New York University Scholar Examines Teacher Racial Bias and Academic Expectations

A study by Hua-Yu Sebastian Cherng, an assistant professor of international education at the Steinhardt School of Culture, Education, and Human Development at New York University, finds that public school English and mathematics teachers tend to underestimate the academic abilities of African Americans and other students of color and this tends to impact their grades.

Dr. Cherng examined survey data from 10,000 high school sophomores and their teachers. He found that both math and English teachers were more likely to perceive their class as too difficult for students of color compared to White students, even after controlling for standardized test scores, homework completion, and a host of other factors. The greatest gap was found for Black students; more than twice the percentage of math and English teachers reported that their class is too difficult, compared to White students.

Dr. Cherng said “based on my analysis, teachers underestimating their students’ abilities actually causes students to have lower academic expectations of themselves, meaning that they expected they would complete less school. This was particularly harmful among Black students.”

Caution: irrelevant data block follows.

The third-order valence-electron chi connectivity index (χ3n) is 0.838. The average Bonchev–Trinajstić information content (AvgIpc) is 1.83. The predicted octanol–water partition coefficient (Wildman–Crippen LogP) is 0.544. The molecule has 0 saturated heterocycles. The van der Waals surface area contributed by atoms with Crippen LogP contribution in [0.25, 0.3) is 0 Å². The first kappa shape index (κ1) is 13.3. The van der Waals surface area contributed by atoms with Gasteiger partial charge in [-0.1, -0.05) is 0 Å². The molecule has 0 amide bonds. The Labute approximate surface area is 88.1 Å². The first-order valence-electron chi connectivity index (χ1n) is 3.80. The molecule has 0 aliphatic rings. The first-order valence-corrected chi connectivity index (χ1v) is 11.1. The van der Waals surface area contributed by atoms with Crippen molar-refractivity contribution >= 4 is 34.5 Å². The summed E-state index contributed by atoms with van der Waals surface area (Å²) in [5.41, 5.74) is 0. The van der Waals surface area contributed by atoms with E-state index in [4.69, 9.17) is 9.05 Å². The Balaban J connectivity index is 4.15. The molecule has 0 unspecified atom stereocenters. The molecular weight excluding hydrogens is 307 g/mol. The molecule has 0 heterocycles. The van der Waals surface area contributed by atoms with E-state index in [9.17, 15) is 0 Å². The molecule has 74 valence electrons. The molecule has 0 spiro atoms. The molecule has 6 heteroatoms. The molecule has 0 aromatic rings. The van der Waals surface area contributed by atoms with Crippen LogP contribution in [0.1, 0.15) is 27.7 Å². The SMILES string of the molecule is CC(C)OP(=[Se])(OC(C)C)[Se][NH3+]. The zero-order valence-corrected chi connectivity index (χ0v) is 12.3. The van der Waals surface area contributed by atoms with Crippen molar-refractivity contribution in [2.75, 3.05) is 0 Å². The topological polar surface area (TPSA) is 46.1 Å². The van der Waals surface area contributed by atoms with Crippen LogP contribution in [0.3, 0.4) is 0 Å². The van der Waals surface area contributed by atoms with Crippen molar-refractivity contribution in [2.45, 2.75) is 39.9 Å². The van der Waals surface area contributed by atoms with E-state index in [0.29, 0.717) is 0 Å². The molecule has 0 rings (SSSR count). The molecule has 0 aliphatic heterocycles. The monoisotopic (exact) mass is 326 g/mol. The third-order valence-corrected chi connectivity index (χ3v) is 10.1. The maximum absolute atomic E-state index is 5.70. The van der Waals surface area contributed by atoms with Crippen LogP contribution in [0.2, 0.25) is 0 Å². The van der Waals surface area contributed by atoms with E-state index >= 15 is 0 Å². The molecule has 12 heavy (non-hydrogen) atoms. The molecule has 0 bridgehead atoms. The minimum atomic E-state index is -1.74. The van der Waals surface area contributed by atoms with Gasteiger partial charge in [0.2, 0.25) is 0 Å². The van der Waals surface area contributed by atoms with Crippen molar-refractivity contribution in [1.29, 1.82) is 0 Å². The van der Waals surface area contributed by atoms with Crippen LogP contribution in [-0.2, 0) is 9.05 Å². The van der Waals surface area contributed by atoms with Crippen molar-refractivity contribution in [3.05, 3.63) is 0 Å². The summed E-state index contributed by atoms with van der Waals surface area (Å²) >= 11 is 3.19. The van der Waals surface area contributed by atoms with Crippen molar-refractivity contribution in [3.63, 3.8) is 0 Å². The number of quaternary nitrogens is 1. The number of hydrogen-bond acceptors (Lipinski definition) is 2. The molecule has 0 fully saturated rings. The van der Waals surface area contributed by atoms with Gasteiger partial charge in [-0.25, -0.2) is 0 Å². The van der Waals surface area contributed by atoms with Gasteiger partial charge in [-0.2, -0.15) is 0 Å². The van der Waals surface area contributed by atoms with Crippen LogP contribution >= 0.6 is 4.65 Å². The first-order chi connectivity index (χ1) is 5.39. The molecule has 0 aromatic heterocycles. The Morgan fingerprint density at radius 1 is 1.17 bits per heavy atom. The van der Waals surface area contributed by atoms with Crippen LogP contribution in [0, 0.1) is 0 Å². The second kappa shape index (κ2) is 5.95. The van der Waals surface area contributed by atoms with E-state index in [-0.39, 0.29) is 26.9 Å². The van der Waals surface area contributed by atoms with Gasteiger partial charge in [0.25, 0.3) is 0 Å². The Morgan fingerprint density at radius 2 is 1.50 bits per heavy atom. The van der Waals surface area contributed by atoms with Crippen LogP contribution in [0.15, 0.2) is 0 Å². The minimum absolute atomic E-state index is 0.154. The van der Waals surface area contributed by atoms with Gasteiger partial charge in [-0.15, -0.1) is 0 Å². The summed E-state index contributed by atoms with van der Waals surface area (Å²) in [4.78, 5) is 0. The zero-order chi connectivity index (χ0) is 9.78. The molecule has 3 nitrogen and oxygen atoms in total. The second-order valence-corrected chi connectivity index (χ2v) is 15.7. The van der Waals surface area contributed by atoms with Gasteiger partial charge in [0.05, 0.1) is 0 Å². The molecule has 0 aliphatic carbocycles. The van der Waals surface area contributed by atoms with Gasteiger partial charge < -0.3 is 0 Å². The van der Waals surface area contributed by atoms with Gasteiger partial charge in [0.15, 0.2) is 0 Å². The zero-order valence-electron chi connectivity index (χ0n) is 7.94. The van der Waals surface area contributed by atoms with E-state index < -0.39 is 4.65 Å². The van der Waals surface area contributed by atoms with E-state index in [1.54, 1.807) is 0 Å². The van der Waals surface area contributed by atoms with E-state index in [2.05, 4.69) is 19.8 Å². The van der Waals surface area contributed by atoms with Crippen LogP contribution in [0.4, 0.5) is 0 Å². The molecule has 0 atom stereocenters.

The full study, “If They Think I Can: Teacher Bias and Youth of Color Expectations and Achievement,” was published on the website of the journal Social Science Research. it may be accessed here.

SaveSave

Related Articles

Leave a Reply

Get the JBHE Weekly Bulletin

Receive our weekly email newsletter delivered to your inbox

Latest News

Elizabeth City State University Establishes Transfer Agreements With a Local Community College

Through three recently signed agreements, students at the College of the Albemarle now have the opportunity for a seamless transfer to Elizabeth City State University upon completion of their associate's degree.

Federal Reserve Bank of Philadelphia Reports on Demographic Disparities Within American Public Workforce

The report found that Black workers in overrepresented occupations make about $20,000 to $30,000 less than the compensation of White workers in overrepresented fields. African Americans were also found to be more likely than White Americans to work in a lower-wage, segregated occupations.

Christon Arthur Named First Black President of La Sierra University in California

Upon assuming his new role on July 1, Dr. Arthur will become the first Black president of La Sierra University. He has served as provost of Andrews University in Michigan for the past eight years.

Business Leaders Engaging in Same-Race Diversity Initiatives Are Perceived as Displaying Favoritism

When asked to measure their employers' effectiveness in same-race versus cross-race diversity efforts, participants were more likely to negatively rate leaders who engaged in diversity initiatives geared towards members of their own race.

Featured Jobs